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The death of a true basketball legend

Longtime basketball writer George Rodecker passed away this past Christmas Eve. Not only was George a great writer, but truly a strong advocate for women's basketball.

Gregory Fisher-USA TODAY Sports

The Christmas season is usually a time of joy and celebration. This year the time was also added with a touch of sadness. George Rodecker, a good basketball writing friend, passed away on Christmas Eve. George was two days shy of his 65th birthday.

When we met two decades ago, George was heavily involved in NBA draft projections. He analyzed the draft ranking players by each position, a monumental feat that he seemed to handle with the ease of a Stephen Curry jumper.

George also covered college basketball, and we were colleagues and collaborators at times for the likes of Basketball Times, Eastern Basketball, hoopville.com, collegeinsider.com, and collegechalktalk.com. In recent years, George became passionately devoted to the women's game.

About a decade or so ago he wanted to introduce his son Michael to the game. George figured the women's game played below the rim, at a slower pace and with more teamwork and fundamentals was an ideal way to learn the game.

The school nearest to his Orange County, NY home was Marist. It turned out a new coach Brian Giorgis was on board. Giorgis quickly turned the fortunes of the dormant program around. Shedding impartiality George became a Marist devotee.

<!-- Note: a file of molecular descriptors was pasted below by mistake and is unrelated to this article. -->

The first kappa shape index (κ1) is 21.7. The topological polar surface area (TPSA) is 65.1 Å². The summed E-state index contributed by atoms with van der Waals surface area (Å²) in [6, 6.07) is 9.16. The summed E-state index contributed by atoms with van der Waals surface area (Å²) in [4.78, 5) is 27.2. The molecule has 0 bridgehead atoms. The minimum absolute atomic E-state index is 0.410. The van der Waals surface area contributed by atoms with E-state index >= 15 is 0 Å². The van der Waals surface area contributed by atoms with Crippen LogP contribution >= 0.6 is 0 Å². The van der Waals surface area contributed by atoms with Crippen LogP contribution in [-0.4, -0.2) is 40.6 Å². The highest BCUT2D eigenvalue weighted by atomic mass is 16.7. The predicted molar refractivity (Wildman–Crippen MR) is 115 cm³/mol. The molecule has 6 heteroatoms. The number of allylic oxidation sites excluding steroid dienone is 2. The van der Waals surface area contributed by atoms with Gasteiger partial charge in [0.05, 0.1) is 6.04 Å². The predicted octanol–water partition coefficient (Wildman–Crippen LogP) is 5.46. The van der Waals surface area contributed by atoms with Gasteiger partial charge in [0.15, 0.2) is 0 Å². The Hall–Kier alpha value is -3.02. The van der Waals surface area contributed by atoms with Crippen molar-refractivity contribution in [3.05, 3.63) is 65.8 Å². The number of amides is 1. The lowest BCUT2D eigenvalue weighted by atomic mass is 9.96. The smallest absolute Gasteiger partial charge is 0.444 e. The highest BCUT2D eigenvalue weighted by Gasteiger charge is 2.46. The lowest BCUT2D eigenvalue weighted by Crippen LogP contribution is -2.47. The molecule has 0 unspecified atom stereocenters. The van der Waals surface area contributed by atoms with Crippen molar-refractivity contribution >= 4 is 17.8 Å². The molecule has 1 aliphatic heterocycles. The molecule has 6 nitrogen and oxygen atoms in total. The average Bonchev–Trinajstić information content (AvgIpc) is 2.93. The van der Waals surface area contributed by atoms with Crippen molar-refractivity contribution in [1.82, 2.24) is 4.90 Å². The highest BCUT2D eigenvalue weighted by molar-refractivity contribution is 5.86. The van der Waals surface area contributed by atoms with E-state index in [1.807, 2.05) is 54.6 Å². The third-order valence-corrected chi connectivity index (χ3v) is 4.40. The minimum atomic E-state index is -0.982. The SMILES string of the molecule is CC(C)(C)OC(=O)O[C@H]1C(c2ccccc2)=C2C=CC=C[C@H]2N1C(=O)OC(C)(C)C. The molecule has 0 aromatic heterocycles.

In 2012, my St. Bonaventure alma mater and Marist were both in the Big Dance. Putting my impartiality aside, my worst nightmare came to pass. Bonnies and Red Foxes in the same bracket. Bonaventure and Marist both won round one and were facing each other for a Sweet 16 berth.

Why?

Why couldn't Marist, a program I admired and knew some of the players and coaches, be in another region. Far from my dear alma mater.  I had hoped when the draw was announced both schools would be in other areas and would reach the round of 16.

"It's you and me ‘Bonnie boy,'" George said jokingly phoning me the week of the game. The Bonnies prevailed in a tough contest. Never one to gloat I still wouldn't call George for at least a week. I knew how he felt and topping it off; Michael was a student now at Marist and member of the pep band.

As was done with the men's games we frequently traveled to the women's contests. The MAAC women's quarters (starting 9:30 a.m.) in Albany, Chartwell's at St. John's, Seton Hall...great trips with great conversation and usually a cigar. George had a passion for a good smoke as well as the women's game.

He talked collegechalktalk editor Chris DiSano into including a women's section. George wrote it and covered the national scene with grace, insight, and flair. He was chosen to vote on several national panels in women's basketball.

George still followed the draft and the men's game but in latter years, he was enamored with the women's game. His health was failing during the most recent times.  He planned to get to more games and team practices but was limited in travel, especially these last two years. The day before our Lord's birthday, George began his eternal life.

We who were fortunate to know him were indeed blessed. We lost a dear friend. A person who was cordial and gracious with all whom he came in contact. The women's game also lost one of its best advocates. A voice in the media who actually believed the women's game exemplified the way the game should be played on all levels. By both men and women.

George loved basketball and women's basketball had a special place in his heart. The love was not limited to his beloved Red Foxes of Marist. Wherever the cadence of a dribble met the floor, George was right at home.

During this holiday season, we truly lost a great friend.